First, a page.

can! Think about it some more.

    --- SoupGate-Win32 v1.05
    * Origin: fsxNet Usenet Gateway (21:1/5)
  • From Chris M. Thomasson@21:1/5 to Chris M. Thomasson on Sat Oct 2 00:52:21 2021
    On 10/2/2021 12:31 AM, Chris M. Thomasson wrote:
    On 10/1/2021 6:08 AM, Branimir Maksimovic wrote:
    On 2021-10-01, Bonita Montero <Bonita.Montero@gmail.com> wrote:
    Am 30.09.2021 um 22:20 schrieb Chris M. Thomasson:
    On 9/30/2021 3:39 AM, Bonita Montero wrote:
    That's a bit vague. One can create highly efficient bidirectional
    communication between two threads using two wait-free
    single-producer/single-consumer queues without using any atomic
    RMW's, just atomic loads, stores, and some some cleverly placed
    membars.

    When you use wait-free or lock-free algorithms and there's no data
    you have to poll.

    Why?

    Because you don't have to wait in the kernel.

    If you don't spin it is not lock :P

    True. Hitting the fast path is very nice indeed!

    problem is that only way you don't synchronize
    is when things are *independent* from each other :P


    Well, sometimes one can do other things instead of spinning/waiting,
    even in a mutex locked condition. Its an interesting simple logic loop.
    You have probably seen it before.

    Off the top of my head, here is some crude pseudocode to try to get
    across what I am referring to, verbose and not very pretty, fairly
    simple wrt a way to lock a mutex. This was from a long time ago. Fairly adaptive:
    ___________________________
    for (unsigned long i = 0; i < 42; ++i)
    {
    if (try_lock()) return;
    if (! try_to_do_something_else()) break;
    }

    lock();
    ___________________________

    We can try to do other things before we actually wait on the lock. It
    does work, in certain setups.


    This logic above is the most basic I can break it down to.

    Even something that simple can help get things done, "quicker" so to
    speak. The thread tries to do something else, before it waits. It can be
    made to work. And if it fits in with the code at hand, the use case, the
    system we are working on, well, it can be good!

    --- SoupGate-Win32 v1.05
    * Origin: fsxNet Usenet Gateway (21:1/5)
  • From Chris M. Thomasson@21:1/5 to Bonita Montero on Sat Oct 2 00:24:18 2021
    On 10/2/2021 12:13 AM, Bonita Montero wrote:
    Am 02.10.2021 um 09:04 schrieb Chris M. Thomasson:
    On 10/1/2021 11:53 PM, Bonita Montero wrote:
    Am 02.10.2021 um 08:51 schrieb Chris M. Thomasson:
    On 10/1/2021 11:47 PM, Bonita Montero wrote:
    Am 02.10.2021 um 08:41 schrieb Chris M. Thomasson:
    On 10/1/2021 11:38 PM, Bonita Montero wrote:
    Am 02.10.2021 um 08:08 schrieb Chris M. Thomasson:

    One cal use lock-free in user-space! A futex or eventcount can >>>>>>>> be used to help it out. You know, if it must wait on an empty
    condition, well, it can without spinning around. If the
    queue/stack is empty, we can wait! Or not. Up to the programmer. >>>>>>>
    If you have a slow path you don't have a lock-free algorithm.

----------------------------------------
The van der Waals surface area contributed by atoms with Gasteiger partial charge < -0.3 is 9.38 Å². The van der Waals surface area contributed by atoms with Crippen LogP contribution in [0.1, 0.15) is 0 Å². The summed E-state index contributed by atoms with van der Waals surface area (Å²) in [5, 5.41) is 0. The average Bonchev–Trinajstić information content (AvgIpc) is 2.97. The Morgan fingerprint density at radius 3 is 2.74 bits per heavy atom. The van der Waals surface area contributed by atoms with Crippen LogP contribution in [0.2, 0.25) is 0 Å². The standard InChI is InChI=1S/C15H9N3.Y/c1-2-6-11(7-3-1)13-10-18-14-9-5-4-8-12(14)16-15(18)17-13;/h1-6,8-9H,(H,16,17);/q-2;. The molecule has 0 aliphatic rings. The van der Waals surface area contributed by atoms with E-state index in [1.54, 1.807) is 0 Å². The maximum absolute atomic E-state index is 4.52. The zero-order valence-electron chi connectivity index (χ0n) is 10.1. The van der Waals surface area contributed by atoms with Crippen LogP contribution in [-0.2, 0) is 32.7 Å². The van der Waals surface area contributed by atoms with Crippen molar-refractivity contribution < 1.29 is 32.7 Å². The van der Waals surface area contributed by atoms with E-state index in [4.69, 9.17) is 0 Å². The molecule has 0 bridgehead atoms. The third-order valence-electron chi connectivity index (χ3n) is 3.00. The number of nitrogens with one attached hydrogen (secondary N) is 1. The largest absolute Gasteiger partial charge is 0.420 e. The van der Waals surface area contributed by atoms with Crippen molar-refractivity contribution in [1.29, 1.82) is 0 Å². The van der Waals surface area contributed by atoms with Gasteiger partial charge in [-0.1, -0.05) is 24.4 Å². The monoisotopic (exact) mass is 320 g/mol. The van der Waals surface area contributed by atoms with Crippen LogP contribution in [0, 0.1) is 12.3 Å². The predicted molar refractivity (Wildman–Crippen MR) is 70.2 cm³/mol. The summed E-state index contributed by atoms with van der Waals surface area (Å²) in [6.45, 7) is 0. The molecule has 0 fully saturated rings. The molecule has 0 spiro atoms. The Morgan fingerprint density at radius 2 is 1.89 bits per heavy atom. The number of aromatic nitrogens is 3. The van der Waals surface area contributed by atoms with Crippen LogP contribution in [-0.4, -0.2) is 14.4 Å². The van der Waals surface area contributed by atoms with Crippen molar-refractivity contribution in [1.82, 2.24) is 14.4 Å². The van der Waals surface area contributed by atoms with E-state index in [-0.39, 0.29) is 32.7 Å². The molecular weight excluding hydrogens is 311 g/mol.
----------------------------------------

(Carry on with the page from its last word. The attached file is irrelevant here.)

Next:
Why not? The slow-path can be avoided, from time to time. ...

    Lock-free is without locking all the time.


    Think of fast path vs slow path. You have a lot to learn!

    I know the difference. But lock-free algorithms are
    _always_ non-blocking and _never_ have a slow path.

    ARGH! You are a pain to talk to. There is a way to use this even in
    mutex logic. The slow path of a mutex is when its locked, and we have
    a    choice to wait, or perhaps try to do something else... Think
    about it!

    A mutex isn't a lock-free structure because is _also_ has a
    slow path.

    Have you ever experimented with trying to do something else instead of
    waiting on a mutex?

    --- SoupGate-Win32 v1.05
    * Origin: fsxNet Usenet Gateway (21:1/5)
  • From Chris M. Thomasson@21:1/5 to Bonita Montero on Sat Oct 2 00:20:55 2021
    On 10/2/2021 12:13 AM, Bonita Montero wrote:
    Am 02.10.2021 um 09:04 schrieb Chris M. Thomasson:
    On 10/1/2021 11:53 PM, Bonita Montero wrote:
    Am 02.10.2021 um 08:51 schrieb Chris M. Thomasson:
    On 10/1/2021 11:47 PM, Bonita Montero wrote:
    Am 02.10.2021 um 08:41 schrieb Chris M. Thomasson:
    On 10/1/2021 11:38 PM, Bonita Montero wrote:
    Am 02.10.2021 um 08:08 schrieb Chris M. Thomasson:

    One cal use lock-free in user-space! A futex or eventcount can >>>>>>>> be used to help it out. You know, if it must wait on an empty
    condition, well, it can without spinning around. If the
    queue/stack is empty, we can wait! Or not. Up to the programmer. >>>>>>>
    If you have a slow path you don't have a lock-free algorithm.

    Why not? The slow-path can be avoided, from time to time. ...

    Lock-free is without locking all the time.


    Think of fast path vs slow path. You have a lot to learn!

    I know the difference. But lock-free algorithms are
    _always_ non-blocking and _never_ have a slow path.

    ARGH! You are a pain to talk to. There is a way to use this even in
    mutex logic. The slow path of a mutex is when its locked, and we have
    a    choice to wait, or perhaps try to do something else... Think
    about it!

    A mutex isn't a lock-free structure because is _also_ has a
    slow path.

    It can have a very nice fast-path... Have you ever created one?

    --- SoupGate-Win32 v1.05
    * Origin: fsxNet Usenet Gateway (21:1/5)
  • From Bonita Montero@21:1/5 to All on Sat Oct 2 10:27:38 2021